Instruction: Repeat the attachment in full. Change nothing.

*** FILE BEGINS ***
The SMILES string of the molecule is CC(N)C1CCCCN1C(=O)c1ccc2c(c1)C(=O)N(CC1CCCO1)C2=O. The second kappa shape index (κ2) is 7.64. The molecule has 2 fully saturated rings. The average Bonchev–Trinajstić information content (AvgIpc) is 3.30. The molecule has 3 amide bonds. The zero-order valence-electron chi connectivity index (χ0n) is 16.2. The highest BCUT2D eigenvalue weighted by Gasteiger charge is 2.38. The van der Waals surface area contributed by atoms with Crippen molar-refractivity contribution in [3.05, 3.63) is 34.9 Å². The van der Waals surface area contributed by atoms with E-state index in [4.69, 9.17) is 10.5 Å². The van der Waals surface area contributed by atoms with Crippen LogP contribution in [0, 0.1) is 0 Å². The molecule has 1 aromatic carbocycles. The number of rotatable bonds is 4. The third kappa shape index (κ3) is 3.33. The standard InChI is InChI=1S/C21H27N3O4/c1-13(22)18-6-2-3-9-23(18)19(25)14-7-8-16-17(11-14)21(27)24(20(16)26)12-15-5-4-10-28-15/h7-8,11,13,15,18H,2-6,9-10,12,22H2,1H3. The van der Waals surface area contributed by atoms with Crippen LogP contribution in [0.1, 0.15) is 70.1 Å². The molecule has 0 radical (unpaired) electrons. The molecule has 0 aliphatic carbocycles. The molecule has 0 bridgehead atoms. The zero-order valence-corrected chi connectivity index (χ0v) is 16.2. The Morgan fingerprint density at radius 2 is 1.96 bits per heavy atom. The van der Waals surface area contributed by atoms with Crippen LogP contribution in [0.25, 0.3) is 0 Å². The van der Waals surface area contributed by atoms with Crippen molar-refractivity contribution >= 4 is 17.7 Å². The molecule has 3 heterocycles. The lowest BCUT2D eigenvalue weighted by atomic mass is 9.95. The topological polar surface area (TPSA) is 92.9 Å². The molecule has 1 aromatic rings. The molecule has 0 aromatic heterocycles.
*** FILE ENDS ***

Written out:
The SMILES string of the molecule is CC(N)C1CCCCN1C(=O)c1ccc2c(c1)C(=O)N(CC1CCCO1)C2=O. The second kappa shape index (κ2) is 7.64. The molecule has 2 fully saturated rings. The average Bonchev–Trinajstić information content (AvgIpc) is 3.30. The molecule has 3 amide bonds. The zero-order valence-electron chi connectivity index (χ0n) is 16.2. The highest BCUT2D eigenvalue weighted by Gasteiger charge is 2.38. The van der Waals surface area contributed by atoms with Crippen molar-refractivity contribution in [3.05, 3.63) is 34.9 Å². The van der Waals surface area contributed by atoms with E-state index in [4.69, 9.17) is 10.5 Å². The van der Waals surface area contributed by atoms with Crippen LogP contribution in [0, 0.1) is 0 Å². The molecule has 1 aromatic carbocycles. The number of rotatable bonds is 4. The third kappa shape index (κ3) is 3.33. The standard InChI is InChI=1S/C21H27N3O4/c1-13(22)18-6-2-3-9-23(18)19(25)14-7-8-16-17(11-14)21(27)24(20(16)26)12-15-5-4-10-28-15/h7-8,11,13,15,18H,2-6,9-10,12,22H2,1H3. The van der Waals surface area contributed by atoms with Crippen LogP contribution in [0.1, 0.15) is 70.1 Å². The molecule has 0 radical (unpaired) electrons. The molecule has 0 aliphatic carbocycles. The molecule has 0 bridgehead atoms. The zero-order valence-corrected chi connectivity index (χ0v) is 16.2. The Morgan fingerprint density at radius 2 is 1.96 bits per heavy atom. The van der Waals surface area contributed by atoms with Crippen LogP contribution in [0.25, 0.3) is 0 Å². The van der Waals surface area contributed by atoms with Crippen molar-refractivity contribution >= 4 is 17.7 Å². The molecule has 3 heterocycles. The lowest BCUT2D eigenvalue weighted by atomic mass is 9.95. The topological polar surface area (TPSA) is 92.9 Å². The molecule has 1 aromatic rings. The molecule has 0 aromatic heterocycles.